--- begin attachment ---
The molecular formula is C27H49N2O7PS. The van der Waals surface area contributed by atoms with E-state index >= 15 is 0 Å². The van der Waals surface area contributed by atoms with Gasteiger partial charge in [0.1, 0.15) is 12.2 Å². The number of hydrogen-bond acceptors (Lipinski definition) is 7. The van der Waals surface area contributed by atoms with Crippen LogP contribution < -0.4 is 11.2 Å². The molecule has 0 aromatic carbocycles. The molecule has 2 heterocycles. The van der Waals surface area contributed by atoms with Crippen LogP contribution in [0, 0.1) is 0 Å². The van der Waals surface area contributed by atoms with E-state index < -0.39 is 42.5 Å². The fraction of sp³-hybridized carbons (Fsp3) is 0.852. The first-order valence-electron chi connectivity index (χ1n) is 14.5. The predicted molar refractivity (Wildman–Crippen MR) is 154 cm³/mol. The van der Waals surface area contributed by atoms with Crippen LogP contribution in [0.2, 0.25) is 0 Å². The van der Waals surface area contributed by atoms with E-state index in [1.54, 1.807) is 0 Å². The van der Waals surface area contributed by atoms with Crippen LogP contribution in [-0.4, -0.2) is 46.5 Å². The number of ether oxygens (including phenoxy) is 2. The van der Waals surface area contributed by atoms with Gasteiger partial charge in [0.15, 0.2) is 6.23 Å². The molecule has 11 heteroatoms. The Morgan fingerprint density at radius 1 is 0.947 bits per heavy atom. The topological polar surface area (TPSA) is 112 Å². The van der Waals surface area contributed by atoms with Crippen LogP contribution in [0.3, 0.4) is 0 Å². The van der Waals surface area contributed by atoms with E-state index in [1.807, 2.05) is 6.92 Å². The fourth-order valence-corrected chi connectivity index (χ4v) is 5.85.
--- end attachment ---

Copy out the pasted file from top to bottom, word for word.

The molecular formula is C27H49N2O7PS. The van der Waals surface area contributed by atoms with E-state index >= 15 is 0 Å². The van der Waals surface area contributed by atoms with Gasteiger partial charge in [0.1, 0.15) is 12.2 Å². The number of hydrogen-bond acceptors (Lipinski definition) is 7. The van der Waals surface area contributed by atoms with Crippen LogP contribution < -0.4 is 11.2 Å². The molecule has 0 aromatic carbocycles. The molecule has 2 heterocycles. The van der Waals surface area contributed by atoms with Crippen LogP contribution in [0, 0.1) is 0 Å². The van der Waals surface area contributed by atoms with E-state index < -0.39 is 42.5 Å². The fraction of sp³-hybridized carbons (Fsp3) is 0.852. The first-order valence-electron chi connectivity index (χ1n) is 14.5. The predicted molar refractivity (Wildman–Crippen MR) is 154 cm³/mol. The van der Waals surface area contributed by atoms with Crippen LogP contribution in [0.2, 0.25) is 0 Å². The van der Waals surface area contributed by atoms with E-state index in [1.54, 1.807) is 0 Å². The van der Waals surface area contributed by atoms with Crippen LogP contribution in [-0.4, -0.2) is 46.5 Å². The number of ether oxygens (including phenoxy) is 2. The van der Waals surface area contributed by atoms with Gasteiger partial charge in [0.15, 0.2) is 6.23 Å². The molecule has 11 heteroatoms. The Morgan fingerprint density at radius 1 is 0.947 bits per heavy atom. The topological polar surface area (TPSA) is 112 Å². The van der Waals surface area contributed by atoms with Crippen LogP contribution in [0.3, 0.4) is 0 Å². The van der Waals surface area contributed by atoms with E-state index in [1.807, 2.05) is 6.92 Å². The fourth-order valence-corrected chi connectivity index (χ4v) is 5.85.